Hey folks, just a quick question i can't seem to find the answer to. If i overwrite a container with a pointer in it, does the pointer and therefore the object it points to still exist, and would that be considered a bad handling of memory.

For instance. I have 2 vectors pointers to objects:

vector<DNA*>			m_vPopulation2;
vector<DNA*>			m_vParentPop2;

I know they are the same size, although would that matter?. And i want to make m_vPopulation2 = m_vParentPop2. Basicly i want all the elements inside population to become the elements inside ParentPop. Could i just write:

m_vPopulation2 = m_vParentPop2;

or would i have to loop through and transfer each pointer and then delete the origonal? Like this:

for(int i=0; i<m_vPopulation2.size(); i++)
{
	delete m_vPopulation2[i];
	m_vPopulation2[i] = m_vParentPop2[i];
	delete m_vParentPop2[i];
}

or something similar?

Alternativly if there is a better way to do this and im being a tard please let me know.

Thx!

Edited 5 Years Ago by Lord_Migit: n/a

I'm assuming the pointers point to dynamically allocated data, probably allocated with "new" ?

In that case, it is very important you do not lose track of the pointers that point to data allocated with "new". When you copy a pointer to the vector that has pointers in it, if you're over-writing a pointer pointing to data you may lose the only pointer to the location of the data in memory, and thus will leak memory.

It is my opinion that the proper way to do it is actually to use a smart pointer type, such as those provided by the boost lib. See boost::shared_ptr<>

Otherwise, if you must use raw pointers, delete the pointer you are going to over-write, set it to nullptr, then copy the new pointer over. If you wish the pointer to still be useful, do NOT call delete on the other copy of hte pointer in the other vector.

Instead, set it to nullptr.

Ex:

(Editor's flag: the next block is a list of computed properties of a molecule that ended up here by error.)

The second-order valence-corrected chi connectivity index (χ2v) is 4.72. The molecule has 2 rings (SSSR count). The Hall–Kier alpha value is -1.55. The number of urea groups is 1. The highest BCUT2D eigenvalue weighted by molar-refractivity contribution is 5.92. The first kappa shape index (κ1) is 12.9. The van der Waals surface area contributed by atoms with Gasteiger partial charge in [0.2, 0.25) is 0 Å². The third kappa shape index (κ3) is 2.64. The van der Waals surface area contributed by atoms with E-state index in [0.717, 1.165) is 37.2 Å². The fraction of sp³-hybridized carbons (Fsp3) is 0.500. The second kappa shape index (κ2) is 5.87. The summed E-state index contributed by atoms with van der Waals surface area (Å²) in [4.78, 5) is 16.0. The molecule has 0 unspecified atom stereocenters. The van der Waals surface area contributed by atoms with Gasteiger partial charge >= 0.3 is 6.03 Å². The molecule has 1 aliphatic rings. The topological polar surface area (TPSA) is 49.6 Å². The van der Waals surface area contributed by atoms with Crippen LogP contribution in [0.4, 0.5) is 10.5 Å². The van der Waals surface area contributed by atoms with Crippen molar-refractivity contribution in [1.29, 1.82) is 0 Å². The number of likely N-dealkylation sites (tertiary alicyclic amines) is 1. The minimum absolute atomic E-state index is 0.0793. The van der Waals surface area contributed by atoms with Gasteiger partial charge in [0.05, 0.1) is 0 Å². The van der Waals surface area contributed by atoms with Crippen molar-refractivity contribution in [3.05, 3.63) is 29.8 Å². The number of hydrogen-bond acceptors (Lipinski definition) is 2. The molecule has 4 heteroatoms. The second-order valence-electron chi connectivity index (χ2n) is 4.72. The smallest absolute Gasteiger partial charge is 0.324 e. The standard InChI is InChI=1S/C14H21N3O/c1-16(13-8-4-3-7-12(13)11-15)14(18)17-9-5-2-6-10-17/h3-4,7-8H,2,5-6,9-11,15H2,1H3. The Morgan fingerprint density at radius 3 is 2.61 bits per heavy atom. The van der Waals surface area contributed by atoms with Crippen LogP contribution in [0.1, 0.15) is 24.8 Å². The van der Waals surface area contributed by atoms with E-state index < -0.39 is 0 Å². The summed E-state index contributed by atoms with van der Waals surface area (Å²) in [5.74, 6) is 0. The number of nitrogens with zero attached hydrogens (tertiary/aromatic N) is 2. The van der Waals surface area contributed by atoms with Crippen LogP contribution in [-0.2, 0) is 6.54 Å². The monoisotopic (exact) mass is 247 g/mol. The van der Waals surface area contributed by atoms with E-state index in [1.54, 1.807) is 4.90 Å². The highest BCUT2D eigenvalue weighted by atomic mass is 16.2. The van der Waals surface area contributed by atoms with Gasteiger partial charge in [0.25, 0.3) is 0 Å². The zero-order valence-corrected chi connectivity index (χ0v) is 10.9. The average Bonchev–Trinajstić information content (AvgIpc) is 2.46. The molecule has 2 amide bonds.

for(int i=0; i<m_vPopulation2.size(); i++)
{
	delete m_vPopulation2[i];
	m_vPopulation2[i] = m_vParentPop2[i];
        m_vParentPop2[i] = nullptr;//or NULL (0x0)
}

Since they are raw pointers you would have to deallocate each pointer manually. If you want to use something like m_vPopulation2 = m_vParentPop2 then you should instead use smart pointers instead of raw pointers.

If both of the vectors are the same size then you can do this :

for(int i = 0; m_vParentPop2.size(); ++i){
  DNA* elem = m_vPopulation2[i];
  m_vPopulation2[i] = new DNA(*(m_vParentPop2[i]); //make a copy of DNA
  delete elem; //delete the old element
}

When you copy the vectors of pointers you copy the locations they hold, meaning, you copy the address of the vector you're copying. The pointers then no longer have access to their previous values and if you initialized those values with the pointers they are now lost and cannot be accessed.

Because your vectors deal with pointers, they can only pass pointers, you can't pass values. There is a few methods to remedy this. We can create a new array to hold non-pointers of the same type, which we will call the "buffer". You need to copy the contents using an iterator of the first vector into the buffer, then copy the contents of the buffer into the second vector.

Remember, because you're grabbing the the reference of a pointer with a pointer, you need to use:

** iPointer

when grabbing the values.

Show me what you get.

Edited 5 Years Ago by Red Goose: n/a

thx for the help so far guys! but there are some differences in the way i am doing things compared to what you are presuming im doing. Appologies i should have put in more context.

i dont actually use the 'new' command anywhere. A typical contructor call and addition to the vector looks like this:

DNA testDNA2(126, m_iChromeLength, m_fMutateChance, m_iCrossoverChance, m_RanGen);
m_vPopulation2.push_back(&testDNA2);

I had thought this was acceptable, a pointer being just a storage for an address of the thing it points to after all. Is this wrong? or somwhow inefficient? Should i be doing this instead:

m_vPopulation2.push_back(new DNA(126, m_iChromeLength, m_fMutateChance, m_iCrossoverChance, m_RanGen));

or even something else? Well regardless of that i have stumbled apon a related problem. In the loop that is trying to transfer the data from 1 vector to another i tried what psudorandom21 said: